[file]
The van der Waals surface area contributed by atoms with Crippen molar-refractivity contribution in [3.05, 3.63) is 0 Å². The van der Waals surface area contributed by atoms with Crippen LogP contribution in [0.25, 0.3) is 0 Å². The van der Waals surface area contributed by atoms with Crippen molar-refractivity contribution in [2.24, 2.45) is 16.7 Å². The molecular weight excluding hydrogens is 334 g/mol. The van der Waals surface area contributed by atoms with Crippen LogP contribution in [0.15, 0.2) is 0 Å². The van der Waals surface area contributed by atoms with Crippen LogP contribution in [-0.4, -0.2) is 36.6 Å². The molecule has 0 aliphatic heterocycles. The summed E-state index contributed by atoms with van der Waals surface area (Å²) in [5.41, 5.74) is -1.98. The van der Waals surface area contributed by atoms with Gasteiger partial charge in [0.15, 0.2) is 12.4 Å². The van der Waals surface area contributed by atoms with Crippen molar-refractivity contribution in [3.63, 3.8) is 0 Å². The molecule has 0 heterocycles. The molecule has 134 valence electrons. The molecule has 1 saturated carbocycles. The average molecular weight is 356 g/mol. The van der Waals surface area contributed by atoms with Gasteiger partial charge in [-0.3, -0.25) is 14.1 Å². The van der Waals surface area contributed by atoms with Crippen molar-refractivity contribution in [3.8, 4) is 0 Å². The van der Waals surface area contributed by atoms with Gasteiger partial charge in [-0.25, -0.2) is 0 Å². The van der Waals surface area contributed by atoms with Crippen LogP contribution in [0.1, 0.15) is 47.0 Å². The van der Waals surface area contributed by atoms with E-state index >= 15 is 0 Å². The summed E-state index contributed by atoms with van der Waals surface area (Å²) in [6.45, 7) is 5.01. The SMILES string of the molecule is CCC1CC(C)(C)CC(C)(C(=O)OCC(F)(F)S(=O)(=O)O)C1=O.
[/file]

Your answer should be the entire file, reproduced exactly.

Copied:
The van der Waals surface area contributed by atoms with Crippen molar-refractivity contribution in [3.05, 3.63) is 0 Å². The van der Waals surface area contributed by atoms with Crippen LogP contribution in [0.25, 0.3) is 0 Å². The van der Waals surface area contributed by atoms with Crippen molar-refractivity contribution in [2.24, 2.45) is 16.7 Å². The molecular weight excluding hydrogens is 334 g/mol. The van der Waals surface area contributed by atoms with Crippen LogP contribution in [0.15, 0.2) is 0 Å². The van der Waals surface area contributed by atoms with Crippen LogP contribution in [-0.4, -0.2) is 36.6 Å². The molecule has 0 aliphatic heterocycles. The summed E-state index contributed by atoms with van der Waals surface area (Å²) in [5.41, 5.74) is -1.98. The van der Waals surface area contributed by atoms with Gasteiger partial charge in [0.15, 0.2) is 12.4 Å². The van der Waals surface area contributed by atoms with Crippen molar-refractivity contribution in [3.63, 3.8) is 0 Å². The molecule has 0 heterocycles. The molecule has 134 valence electrons. The molecule has 1 saturated carbocycles. The average molecular weight is 356 g/mol. The van der Waals surface area contributed by atoms with Gasteiger partial charge in [-0.3, -0.25) is 14.1 Å². The van der Waals surface area contributed by atoms with Crippen molar-refractivity contribution in [3.8, 4) is 0 Å². The van der Waals surface area contributed by atoms with Gasteiger partial charge in [-0.25, -0.2) is 0 Å². The van der Waals surface area contributed by atoms with Crippen LogP contribution in [0.1, 0.15) is 47.0 Å². The van der Waals surface area contributed by atoms with E-state index >= 15 is 0 Å². The summed E-state index contributed by atoms with van der Waals surface area (Å²) in [6.45, 7) is 5.01. The SMILES string of the molecule is CCC1CC(C)(C)CC(C)(C(=O)OCC(F)(F)S(=O)(=O)O)C1=O.